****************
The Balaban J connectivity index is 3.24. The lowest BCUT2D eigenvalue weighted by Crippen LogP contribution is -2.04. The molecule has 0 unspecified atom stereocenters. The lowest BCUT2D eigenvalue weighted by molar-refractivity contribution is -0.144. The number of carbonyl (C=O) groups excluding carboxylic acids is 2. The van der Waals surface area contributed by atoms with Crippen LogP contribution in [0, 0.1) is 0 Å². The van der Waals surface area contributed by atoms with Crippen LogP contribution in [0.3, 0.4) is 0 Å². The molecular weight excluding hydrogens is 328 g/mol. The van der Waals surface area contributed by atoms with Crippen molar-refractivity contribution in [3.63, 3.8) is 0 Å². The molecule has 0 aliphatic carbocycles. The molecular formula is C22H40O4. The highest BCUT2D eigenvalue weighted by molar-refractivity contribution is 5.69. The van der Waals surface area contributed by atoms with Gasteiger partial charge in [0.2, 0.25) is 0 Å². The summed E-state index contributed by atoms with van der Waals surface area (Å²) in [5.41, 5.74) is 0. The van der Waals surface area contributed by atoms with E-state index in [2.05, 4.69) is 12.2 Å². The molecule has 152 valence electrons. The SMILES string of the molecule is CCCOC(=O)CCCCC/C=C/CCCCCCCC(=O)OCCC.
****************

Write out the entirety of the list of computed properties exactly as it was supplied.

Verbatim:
The Balaban J connectivity index is 3.24. The lowest BCUT2D eigenvalue weighted by Crippen LogP contribution is -2.04. The molecule has 0 unspecified atom stereocenters. The lowest BCUT2D eigenvalue weighted by molar-refractivity contribution is -0.144. The number of carbonyl (C=O) groups excluding carboxylic acids is 2. The van der Waals surface area contributed by atoms with Crippen LogP contribution in [0, 0.1) is 0 Å². The van der Waals surface area contributed by atoms with Crippen LogP contribution in [0.3, 0.4) is 0 Å². The molecular weight excluding hydrogens is 328 g/mol. The van der Waals surface area contributed by atoms with Crippen molar-refractivity contribution in [3.63, 3.8) is 0 Å². The molecule has 0 aliphatic carbocycles. The molecular formula is C22H40O4. The highest BCUT2D eigenvalue weighted by molar-refractivity contribution is 5.69. The van der Waals surface area contributed by atoms with Gasteiger partial charge in [0.2, 0.25) is 0 Å². The summed E-state index contributed by atoms with van der Waals surface area (Å²) in [5.41, 5.74) is 0. The van der Waals surface area contributed by atoms with E-state index in [2.05, 4.69) is 12.2 Å². The molecule has 152 valence electrons. The SMILES string of the molecule is CCCOC(=O)CCCCC/C=C/CCCCCCCC(=O)OCCC.